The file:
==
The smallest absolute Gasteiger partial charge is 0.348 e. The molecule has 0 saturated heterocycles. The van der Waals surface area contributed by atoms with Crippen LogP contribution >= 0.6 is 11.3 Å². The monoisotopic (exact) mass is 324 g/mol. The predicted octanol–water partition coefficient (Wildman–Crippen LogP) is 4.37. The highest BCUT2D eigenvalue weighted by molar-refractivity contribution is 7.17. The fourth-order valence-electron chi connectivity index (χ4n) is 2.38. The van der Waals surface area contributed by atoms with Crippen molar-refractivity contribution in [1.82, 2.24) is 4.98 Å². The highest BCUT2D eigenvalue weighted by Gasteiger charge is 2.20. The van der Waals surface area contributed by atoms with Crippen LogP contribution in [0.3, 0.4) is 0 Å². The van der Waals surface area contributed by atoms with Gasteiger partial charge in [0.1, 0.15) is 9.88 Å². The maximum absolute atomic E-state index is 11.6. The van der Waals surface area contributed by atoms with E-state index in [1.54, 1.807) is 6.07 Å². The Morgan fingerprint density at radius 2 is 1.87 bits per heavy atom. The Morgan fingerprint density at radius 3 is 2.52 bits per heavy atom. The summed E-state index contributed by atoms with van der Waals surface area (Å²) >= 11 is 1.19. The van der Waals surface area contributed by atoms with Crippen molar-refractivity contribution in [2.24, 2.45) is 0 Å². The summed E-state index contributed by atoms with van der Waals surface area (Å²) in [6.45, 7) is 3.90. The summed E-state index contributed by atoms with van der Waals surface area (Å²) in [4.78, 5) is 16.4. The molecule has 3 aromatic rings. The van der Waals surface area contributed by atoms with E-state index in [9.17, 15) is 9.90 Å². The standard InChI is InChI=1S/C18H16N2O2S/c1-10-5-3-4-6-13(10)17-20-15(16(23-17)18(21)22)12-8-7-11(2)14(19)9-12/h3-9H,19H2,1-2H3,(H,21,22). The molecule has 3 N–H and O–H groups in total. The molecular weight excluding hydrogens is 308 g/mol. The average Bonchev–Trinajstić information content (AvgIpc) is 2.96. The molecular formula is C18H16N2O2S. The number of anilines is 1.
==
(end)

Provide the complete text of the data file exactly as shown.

The smallest absolute Gasteiger partial charge is 0.348 e. The molecule has 0 saturated heterocycles. The van der Waals surface area contributed by atoms with Crippen LogP contribution >= 0.6 is 11.3 Å². The monoisotopic (exact) mass is 324 g/mol. The predicted octanol–water partition coefficient (Wildman–Crippen LogP) is 4.37. The highest BCUT2D eigenvalue weighted by molar-refractivity contribution is 7.17. The fourth-order valence-electron chi connectivity index (χ4n) is 2.38. The van der Waals surface area contributed by atoms with Crippen molar-refractivity contribution in [1.82, 2.24) is 4.98 Å². The highest BCUT2D eigenvalue weighted by Gasteiger charge is 2.20. The van der Waals surface area contributed by atoms with Crippen LogP contribution in [0.3, 0.4) is 0 Å². The van der Waals surface area contributed by atoms with Gasteiger partial charge in [0.1, 0.15) is 9.88 Å². The maximum absolute atomic E-state index is 11.6. The van der Waals surface area contributed by atoms with E-state index in [1.54, 1.807) is 6.07 Å². The Morgan fingerprint density at radius 2 is 1.87 bits per heavy atom. The Morgan fingerprint density at radius 3 is 2.52 bits per heavy atom. The summed E-state index contributed by atoms with van der Waals surface area (Å²) >= 11 is 1.19. The van der Waals surface area contributed by atoms with Crippen molar-refractivity contribution in [2.24, 2.45) is 0 Å². The summed E-state index contributed by atoms with van der Waals surface area (Å²) in [6.45, 7) is 3.90. The summed E-state index contributed by atoms with van der Waals surface area (Å²) in [4.78, 5) is 16.4. The molecule has 3 aromatic rings. The van der Waals surface area contributed by atoms with E-state index in [9.17, 15) is 9.90 Å². The standard InChI is InChI=1S/C18H16N2O2S/c1-10-5-3-4-6-13(10)17-20-15(16(23-17)18(21)22)12-8-7-11(2)14(19)9-12/h3-9H,19H2,1-2H3,(H,21,22). The molecule has 3 N–H and O–H groups in total. The molecular weight excluding hydrogens is 308 g/mol. The average Bonchev–Trinajstić information content (AvgIpc) is 2.96. The molecular formula is C18H16N2O2S. The number of anilines is 1.